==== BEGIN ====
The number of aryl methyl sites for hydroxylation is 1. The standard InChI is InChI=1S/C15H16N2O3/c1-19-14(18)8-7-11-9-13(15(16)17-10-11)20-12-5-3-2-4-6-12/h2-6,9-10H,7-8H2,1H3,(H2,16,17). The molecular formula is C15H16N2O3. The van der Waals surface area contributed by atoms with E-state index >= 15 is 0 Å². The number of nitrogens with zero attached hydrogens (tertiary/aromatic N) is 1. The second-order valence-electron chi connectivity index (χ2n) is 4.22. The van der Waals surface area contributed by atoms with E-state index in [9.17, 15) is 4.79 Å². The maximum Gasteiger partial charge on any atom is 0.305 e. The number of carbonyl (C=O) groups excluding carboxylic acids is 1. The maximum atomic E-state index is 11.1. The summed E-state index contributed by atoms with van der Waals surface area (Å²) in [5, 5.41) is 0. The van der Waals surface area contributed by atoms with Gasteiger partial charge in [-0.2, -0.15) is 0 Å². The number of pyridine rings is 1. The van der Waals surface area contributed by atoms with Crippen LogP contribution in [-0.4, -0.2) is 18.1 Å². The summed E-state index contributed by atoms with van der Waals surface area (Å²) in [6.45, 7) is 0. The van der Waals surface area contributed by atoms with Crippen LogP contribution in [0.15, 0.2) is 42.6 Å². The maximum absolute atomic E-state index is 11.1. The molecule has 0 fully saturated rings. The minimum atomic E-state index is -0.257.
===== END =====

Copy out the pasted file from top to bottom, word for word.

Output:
The number of aryl methyl sites for hydroxylation is 1. The standard InChI is InChI=1S/C15H16N2O3/c1-19-14(18)8-7-11-9-13(15(16)17-10-11)20-12-5-3-2-4-6-12/h2-6,9-10H,7-8H2,1H3,(H2,16,17). The molecular formula is C15H16N2O3. The van der Waals surface area contributed by atoms with E-state index >= 15 is 0 Å². The number of nitrogens with zero attached hydrogens (tertiary/aromatic N) is 1. The second-order valence-electron chi connectivity index (χ2n) is 4.22. The van der Waals surface area contributed by atoms with E-state index in [9.17, 15) is 4.79 Å². The maximum Gasteiger partial charge on any atom is 0.305 e. The number of carbonyl (C=O) groups excluding carboxylic acids is 1. The maximum atomic E-state index is 11.1. The summed E-state index contributed by atoms with van der Waals surface area (Å²) in [5, 5.41) is 0. The van der Waals surface area contributed by atoms with Gasteiger partial charge in [-0.2, -0.15) is 0 Å². The number of pyridine rings is 1. The van der Waals surface area contributed by atoms with Crippen LogP contribution in [-0.4, -0.2) is 18.1 Å². The summed E-state index contributed by atoms with van der Waals surface area (Å²) in [6.45, 7) is 0. The van der Waals surface area contributed by atoms with Crippen LogP contribution in [0.15, 0.2) is 42.6 Å². The maximum absolute atomic E-state index is 11.1. The molecule has 0 fully saturated rings. The minimum atomic E-state index is -0.257.